Crawls Backward (When Alarmed)

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1927 Martin 5-17T Finishing Touches

I just finished up the 1927 Martin 5-17T.  Ironically, I thought it would be done before the O-18T, but the neck set threw it off course.  Not, mind you, that it was a competition.  Anyway, here's what I just worked on the last couple of days.

I wanted to make the saddle slot a little deeper.  The original saddle was very thin and shallow in depth.  Since I needed to make a new saddle, I thought it would be a good time to make the slot deeper. 

However.

I stupidly tried to use a routing bit in the Dremel and do it freehand.  Dumb.  I wound up making a bit of mess.  Basically the router went a little out of control and made the slot wider in a couple places. 

So I decided to glue in a new piece of rosewood to fill the slot.  That's what you see above.  It was sort of like making a rosewood saddle.

I had cut the height down as much as I could with a coping saw.  Then I used a chisel to shave the rosewood piece level with the rest of the bridge.

I can't believe I made due with stoopid cheap hardware store chisels.  My newish Two Cherries chisels are just fabulous.  You get what you pay for.  And to think that there are even better chisels out there!

Not too bad.  The original bridge is made of Brazilian rosewood, and the filler strip piece is Indian.  Pretty close color match.  Which is sort of moot because most of the Indian wood will get routed away anyway.  I didn't fill the seams since it will be routed out, but if I had, you'd have to look really hard to see the repair.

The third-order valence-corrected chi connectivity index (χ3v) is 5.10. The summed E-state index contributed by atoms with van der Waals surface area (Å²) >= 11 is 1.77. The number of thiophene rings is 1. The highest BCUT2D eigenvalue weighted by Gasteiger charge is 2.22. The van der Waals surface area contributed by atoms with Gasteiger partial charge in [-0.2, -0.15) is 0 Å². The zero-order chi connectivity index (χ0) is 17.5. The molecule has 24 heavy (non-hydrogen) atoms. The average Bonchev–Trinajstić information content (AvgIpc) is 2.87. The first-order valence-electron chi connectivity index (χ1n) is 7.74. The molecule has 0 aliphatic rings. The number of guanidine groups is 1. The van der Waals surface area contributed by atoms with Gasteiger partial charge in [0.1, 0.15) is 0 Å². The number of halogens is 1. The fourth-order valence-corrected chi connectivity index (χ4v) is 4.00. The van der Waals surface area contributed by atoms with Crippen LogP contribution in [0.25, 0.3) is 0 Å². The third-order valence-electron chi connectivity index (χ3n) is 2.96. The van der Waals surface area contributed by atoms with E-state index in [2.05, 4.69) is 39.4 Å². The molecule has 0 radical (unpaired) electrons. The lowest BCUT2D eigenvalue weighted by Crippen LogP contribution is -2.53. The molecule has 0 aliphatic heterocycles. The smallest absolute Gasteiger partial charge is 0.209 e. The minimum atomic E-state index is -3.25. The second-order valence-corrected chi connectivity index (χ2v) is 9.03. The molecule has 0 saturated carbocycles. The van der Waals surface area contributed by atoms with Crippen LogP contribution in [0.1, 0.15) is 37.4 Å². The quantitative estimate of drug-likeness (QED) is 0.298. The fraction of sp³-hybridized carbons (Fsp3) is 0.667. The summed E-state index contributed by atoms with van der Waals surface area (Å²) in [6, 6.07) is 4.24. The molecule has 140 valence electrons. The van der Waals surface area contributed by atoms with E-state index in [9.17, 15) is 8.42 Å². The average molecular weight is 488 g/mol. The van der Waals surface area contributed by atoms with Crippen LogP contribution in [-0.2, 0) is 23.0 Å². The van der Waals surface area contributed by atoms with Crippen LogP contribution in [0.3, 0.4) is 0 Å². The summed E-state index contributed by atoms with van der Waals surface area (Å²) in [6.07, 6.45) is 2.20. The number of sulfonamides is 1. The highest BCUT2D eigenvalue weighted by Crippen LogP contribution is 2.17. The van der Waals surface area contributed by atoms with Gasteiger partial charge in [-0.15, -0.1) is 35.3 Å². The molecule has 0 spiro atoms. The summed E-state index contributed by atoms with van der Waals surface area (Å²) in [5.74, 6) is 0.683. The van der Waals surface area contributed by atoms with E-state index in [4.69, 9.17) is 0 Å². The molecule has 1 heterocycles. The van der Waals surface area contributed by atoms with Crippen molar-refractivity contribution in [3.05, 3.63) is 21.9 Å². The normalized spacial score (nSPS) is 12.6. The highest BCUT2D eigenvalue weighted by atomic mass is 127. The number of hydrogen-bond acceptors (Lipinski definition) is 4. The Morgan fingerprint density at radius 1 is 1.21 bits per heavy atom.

I think this is the sort of fix that you learn over time.  Twenty years ago, I would have freaked out and thrown a fit when I did the stupid hack with the router.  Now it's just like "well, that was dumb.  How do I fix it?"  I still shouldn't have tried the freehand rout in the first place, but at least I managed to recover.

Re-routed the saddle slot and this time used my routing jig.  Worked great.

Lately I've been using unbleached bone for saddles and nuts.  But this time I decided to go with a bleached blank in the hope it might look more like the ivory original. 

The finished saddle and bridge.  I sanded the bridge and pins up to 1200 grit and then used Shellawax to polish them.  Looks pretty decent, I think.

I also used Virtuoso cleaner and polish on the finish.  That stuff is very, very good.  The guitar has a lot of scratches nicks, but the polish really brought the original finish back nicely.

Note to Toy Making Dad:  Look! Strings!

 
 
 
 

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